The Here After (Efterskalv). Magnus von Horn. Sweden/Poland/France.
The bleak Scandinavian chamber drama is a class of film dear to my cold heart, and Magnus von Horn’s feature debut is one of the better offerings I’ve seen come out of Sweden since the passing of the genre’s forefather, Ingmar Bergman. Immaculately lensed by Polish cinematographer Lukasz Zal (Ida), The Here After concerns John, a teenage boy just released from prison after murdering his girlfriend, and his unsuccessful attempt to reassemble himself into a town and family that still hasn’t recovered from the tragedy.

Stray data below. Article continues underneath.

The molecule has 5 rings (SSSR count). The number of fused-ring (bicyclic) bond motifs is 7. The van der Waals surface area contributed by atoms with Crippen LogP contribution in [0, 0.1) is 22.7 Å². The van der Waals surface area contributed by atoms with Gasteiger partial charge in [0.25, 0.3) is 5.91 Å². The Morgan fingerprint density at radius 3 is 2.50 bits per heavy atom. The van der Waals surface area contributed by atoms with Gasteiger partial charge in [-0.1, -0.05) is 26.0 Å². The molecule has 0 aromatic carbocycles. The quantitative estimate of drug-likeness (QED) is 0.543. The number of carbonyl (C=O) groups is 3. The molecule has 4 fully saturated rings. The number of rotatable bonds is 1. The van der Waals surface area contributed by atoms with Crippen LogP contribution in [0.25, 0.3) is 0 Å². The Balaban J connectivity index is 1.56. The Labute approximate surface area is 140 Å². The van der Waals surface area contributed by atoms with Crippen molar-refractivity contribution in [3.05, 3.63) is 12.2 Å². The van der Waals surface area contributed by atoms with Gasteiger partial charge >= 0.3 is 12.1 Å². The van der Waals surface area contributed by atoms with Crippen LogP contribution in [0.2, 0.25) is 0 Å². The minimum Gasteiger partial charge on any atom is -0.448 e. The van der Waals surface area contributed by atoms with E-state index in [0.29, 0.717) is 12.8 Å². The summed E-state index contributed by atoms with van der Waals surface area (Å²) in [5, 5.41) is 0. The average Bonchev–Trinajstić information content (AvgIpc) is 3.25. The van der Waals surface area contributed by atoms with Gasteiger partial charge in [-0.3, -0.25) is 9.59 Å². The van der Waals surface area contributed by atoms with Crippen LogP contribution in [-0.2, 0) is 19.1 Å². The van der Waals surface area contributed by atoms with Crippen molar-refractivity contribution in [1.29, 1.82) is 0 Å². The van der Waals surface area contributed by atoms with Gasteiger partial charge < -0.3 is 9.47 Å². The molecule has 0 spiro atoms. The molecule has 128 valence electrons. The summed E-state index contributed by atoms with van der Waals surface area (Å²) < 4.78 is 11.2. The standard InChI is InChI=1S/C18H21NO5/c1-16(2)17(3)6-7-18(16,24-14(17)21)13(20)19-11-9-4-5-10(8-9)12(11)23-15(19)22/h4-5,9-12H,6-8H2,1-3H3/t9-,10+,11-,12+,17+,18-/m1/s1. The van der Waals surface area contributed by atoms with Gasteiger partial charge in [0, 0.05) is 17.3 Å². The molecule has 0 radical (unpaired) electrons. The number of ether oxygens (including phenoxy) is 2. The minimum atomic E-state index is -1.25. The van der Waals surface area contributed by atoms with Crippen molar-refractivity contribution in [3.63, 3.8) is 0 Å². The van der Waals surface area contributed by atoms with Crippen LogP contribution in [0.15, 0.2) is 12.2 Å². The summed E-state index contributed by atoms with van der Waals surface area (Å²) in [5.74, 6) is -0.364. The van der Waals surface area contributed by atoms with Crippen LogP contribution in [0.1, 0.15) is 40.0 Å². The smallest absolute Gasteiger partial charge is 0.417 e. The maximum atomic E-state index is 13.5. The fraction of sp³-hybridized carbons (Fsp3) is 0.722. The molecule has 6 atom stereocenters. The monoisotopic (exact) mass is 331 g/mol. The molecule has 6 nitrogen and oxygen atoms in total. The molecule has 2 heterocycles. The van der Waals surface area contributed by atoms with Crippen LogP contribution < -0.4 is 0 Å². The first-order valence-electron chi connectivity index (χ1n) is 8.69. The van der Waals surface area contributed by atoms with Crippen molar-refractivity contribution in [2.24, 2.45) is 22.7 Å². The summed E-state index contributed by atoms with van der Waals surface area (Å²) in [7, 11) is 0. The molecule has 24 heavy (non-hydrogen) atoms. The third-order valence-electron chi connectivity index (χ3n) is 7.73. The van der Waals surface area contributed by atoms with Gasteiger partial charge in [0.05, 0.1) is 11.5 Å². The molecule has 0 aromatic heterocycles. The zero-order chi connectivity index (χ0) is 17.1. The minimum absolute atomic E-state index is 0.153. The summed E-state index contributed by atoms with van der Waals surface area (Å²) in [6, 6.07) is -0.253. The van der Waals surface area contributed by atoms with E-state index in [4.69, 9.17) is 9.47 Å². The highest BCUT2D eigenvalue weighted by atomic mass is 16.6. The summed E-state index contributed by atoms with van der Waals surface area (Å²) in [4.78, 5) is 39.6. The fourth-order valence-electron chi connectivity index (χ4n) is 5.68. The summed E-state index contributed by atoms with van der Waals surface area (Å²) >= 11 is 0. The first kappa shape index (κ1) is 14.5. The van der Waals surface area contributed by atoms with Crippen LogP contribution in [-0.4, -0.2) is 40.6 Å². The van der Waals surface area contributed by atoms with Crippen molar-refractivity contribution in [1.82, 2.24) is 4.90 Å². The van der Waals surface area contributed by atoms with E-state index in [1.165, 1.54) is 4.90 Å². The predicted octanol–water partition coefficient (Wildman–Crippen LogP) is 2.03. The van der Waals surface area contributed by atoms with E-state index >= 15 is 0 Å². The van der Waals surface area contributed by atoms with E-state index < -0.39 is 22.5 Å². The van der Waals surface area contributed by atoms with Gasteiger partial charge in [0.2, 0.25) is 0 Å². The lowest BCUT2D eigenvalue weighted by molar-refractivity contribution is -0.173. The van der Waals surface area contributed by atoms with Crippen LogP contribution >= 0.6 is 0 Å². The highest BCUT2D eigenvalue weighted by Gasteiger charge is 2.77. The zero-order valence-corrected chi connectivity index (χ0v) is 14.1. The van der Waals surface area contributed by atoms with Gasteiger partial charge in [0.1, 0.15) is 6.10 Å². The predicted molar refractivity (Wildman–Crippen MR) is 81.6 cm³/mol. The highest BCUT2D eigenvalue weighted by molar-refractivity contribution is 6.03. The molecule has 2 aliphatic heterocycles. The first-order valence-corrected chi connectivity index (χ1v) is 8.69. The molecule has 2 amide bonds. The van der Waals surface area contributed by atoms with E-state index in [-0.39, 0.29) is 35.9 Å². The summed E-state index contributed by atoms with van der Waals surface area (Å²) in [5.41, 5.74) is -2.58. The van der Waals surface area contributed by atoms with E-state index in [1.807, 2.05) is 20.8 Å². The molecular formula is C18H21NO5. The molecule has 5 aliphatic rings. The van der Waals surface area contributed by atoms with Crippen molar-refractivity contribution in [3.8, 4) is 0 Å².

What follows is expectedly hopeless and grueling, as the town grapples with alternating anger, denial, confusion, and curiosity, and von Horn explores these conflicting emotions with a surprising depth. Cryptically played by Ulrik Munther, who truly looks like an oversized child with his baby face and wiry appendages, John remains a haunting blank slate throughout the film, as the people around him start to crumble. The Here After will open theatrically in the U.K. from Soda Pictures in March and currently does not have U.S. distribution. In France, Nour Films will release The Here After under the title Le lendemain sometime later this year.
With: Ulrik Munther, Mats Blomgren, Alexander Nordgren, Wieslaw Komasa, Loa Ek, Ellen Jelinek, Inger Nilsson, Oliver Heilmann, Felix Göransson, Stefan Cronwall